Columbus, Ohio jazz organist Hank Marr (1927-2004) had a long career, and made many records for the King label, based in that city. This one, with its awful punning title and baffling drawing of the New Orleans French Quarter on the cover, is extremely interesting for the personnel. Most discographies state that the personnel for this 1964 album is unknown, but in recent years the jazz world has figured out that this record represents the first recorded appearances of tenor saxophonist George Adams and guitarist James "Blood" Ulmer.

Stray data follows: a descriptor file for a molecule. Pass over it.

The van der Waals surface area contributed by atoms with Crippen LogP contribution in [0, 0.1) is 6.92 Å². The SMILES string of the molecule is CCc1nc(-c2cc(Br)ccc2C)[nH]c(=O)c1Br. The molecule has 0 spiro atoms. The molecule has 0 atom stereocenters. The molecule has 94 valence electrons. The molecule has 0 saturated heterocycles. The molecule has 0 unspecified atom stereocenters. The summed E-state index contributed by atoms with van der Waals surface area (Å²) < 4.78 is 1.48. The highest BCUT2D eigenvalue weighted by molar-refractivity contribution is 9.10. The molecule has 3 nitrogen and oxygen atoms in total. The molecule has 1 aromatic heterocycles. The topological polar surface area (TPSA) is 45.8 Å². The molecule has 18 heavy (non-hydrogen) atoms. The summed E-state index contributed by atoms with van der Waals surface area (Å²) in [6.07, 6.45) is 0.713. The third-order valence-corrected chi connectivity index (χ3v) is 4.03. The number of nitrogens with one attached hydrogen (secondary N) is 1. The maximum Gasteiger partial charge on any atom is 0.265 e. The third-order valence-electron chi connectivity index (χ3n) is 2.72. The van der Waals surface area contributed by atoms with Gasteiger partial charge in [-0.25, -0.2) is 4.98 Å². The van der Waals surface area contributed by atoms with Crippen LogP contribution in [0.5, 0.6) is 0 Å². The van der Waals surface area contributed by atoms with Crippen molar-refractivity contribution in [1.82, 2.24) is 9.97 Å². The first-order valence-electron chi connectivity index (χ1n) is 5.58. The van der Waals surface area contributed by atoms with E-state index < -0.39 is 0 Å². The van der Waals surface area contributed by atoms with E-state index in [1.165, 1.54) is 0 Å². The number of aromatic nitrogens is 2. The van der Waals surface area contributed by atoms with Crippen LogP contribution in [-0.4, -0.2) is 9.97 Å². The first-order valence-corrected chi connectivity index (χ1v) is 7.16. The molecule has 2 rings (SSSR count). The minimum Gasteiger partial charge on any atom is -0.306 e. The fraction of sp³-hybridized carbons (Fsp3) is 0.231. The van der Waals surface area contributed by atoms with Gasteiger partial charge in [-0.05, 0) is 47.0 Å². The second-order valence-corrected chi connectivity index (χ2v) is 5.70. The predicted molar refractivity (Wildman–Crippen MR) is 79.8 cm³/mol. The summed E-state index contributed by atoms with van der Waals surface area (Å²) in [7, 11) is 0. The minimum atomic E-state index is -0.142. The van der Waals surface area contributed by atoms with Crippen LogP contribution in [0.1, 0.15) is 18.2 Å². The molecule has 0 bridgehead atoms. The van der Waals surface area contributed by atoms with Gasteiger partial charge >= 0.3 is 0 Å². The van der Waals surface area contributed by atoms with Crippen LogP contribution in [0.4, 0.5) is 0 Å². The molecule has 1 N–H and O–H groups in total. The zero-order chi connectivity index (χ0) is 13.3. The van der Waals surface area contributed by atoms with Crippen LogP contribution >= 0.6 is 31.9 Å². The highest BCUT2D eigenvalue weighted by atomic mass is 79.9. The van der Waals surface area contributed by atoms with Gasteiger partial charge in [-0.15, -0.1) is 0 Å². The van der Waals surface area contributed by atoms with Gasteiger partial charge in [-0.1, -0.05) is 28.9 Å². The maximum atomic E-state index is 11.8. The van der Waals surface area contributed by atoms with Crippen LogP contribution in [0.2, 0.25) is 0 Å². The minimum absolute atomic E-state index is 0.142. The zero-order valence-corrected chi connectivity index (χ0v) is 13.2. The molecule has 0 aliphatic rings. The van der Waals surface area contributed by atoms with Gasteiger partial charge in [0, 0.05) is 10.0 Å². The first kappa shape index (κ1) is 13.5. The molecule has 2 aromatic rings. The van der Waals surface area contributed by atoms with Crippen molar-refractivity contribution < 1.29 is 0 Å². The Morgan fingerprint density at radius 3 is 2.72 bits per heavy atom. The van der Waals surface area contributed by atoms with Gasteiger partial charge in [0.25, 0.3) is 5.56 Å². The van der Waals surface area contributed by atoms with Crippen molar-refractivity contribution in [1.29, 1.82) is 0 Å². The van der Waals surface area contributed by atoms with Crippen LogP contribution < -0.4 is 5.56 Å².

Adams and Ulmer gained prominence in the 1970s as fiery musicians who managed to blend avant-garde tendencies with influences from their bluesy R & B backgrounds. While neither Adams nor Ulmer was fully developed stylistically by 1964, their distinctive sounds were already in place. And Adams betrays himself with a few licks that he was still using 20 and 30 years later.
Sounds From the Marr-Ket Place is solid soul-jazz, with a few tracks which are more overtly R & B. Someone has put the entire album on YouTube; given its rarity, I'll share it here.